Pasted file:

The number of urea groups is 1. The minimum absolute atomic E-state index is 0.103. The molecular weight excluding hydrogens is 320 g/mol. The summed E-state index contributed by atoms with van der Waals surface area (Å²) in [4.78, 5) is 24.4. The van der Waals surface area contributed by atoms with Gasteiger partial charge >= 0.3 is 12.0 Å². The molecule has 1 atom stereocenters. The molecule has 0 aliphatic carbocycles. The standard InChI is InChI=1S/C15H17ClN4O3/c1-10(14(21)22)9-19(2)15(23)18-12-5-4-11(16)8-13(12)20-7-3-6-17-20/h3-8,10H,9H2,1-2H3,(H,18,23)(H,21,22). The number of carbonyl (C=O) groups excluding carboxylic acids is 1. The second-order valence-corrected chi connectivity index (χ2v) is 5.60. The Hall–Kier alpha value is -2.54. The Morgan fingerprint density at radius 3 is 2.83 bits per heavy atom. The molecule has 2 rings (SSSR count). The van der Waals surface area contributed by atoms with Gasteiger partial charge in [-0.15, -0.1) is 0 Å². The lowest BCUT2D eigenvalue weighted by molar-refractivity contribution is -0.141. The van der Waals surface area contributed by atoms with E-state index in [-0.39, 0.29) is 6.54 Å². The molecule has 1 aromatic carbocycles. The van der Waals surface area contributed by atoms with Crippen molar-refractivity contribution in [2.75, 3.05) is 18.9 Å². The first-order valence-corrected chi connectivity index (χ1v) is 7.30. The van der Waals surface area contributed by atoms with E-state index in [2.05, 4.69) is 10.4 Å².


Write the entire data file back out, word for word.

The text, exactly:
The number of urea groups is 1. The minimum absolute atomic E-state index is 0.103. The molecular weight excluding hydrogens is 320 g/mol. The summed E-state index contributed by atoms with van der Waals surface area (Å²) in [4.78, 5) is 24.4. The van der Waals surface area contributed by atoms with Gasteiger partial charge >= 0.3 is 12.0 Å². The molecule has 1 atom stereocenters. The molecule has 0 aliphatic carbocycles. The standard InChI is InChI=1S/C15H17ClN4O3/c1-10(14(21)22)9-19(2)15(23)18-12-5-4-11(16)8-13(12)20-7-3-6-17-20/h3-8,10H,9H2,1-2H3,(H,18,23)(H,21,22). The number of carbonyl (C=O) groups excluding carboxylic acids is 1. The second-order valence-corrected chi connectivity index (χ2v) is 5.60. The Hall–Kier alpha value is -2.54. The Morgan fingerprint density at radius 3 is 2.83 bits per heavy atom. The molecule has 2 rings (SSSR count). The van der Waals surface area contributed by atoms with Gasteiger partial charge in [-0.15, -0.1) is 0 Å². The lowest BCUT2D eigenvalue weighted by molar-refractivity contribution is -0.141. The van der Waals surface area contributed by atoms with E-state index in [-0.39, 0.29) is 6.54 Å². The molecule has 1 aromatic carbocycles. The van der Waals surface area contributed by atoms with Crippen molar-refractivity contribution in [2.75, 3.05) is 18.9 Å². The first-order valence-corrected chi connectivity index (χ1v) is 7.30. The van der Waals surface area contributed by atoms with E-state index in [2.05, 4.69) is 10.4 Å².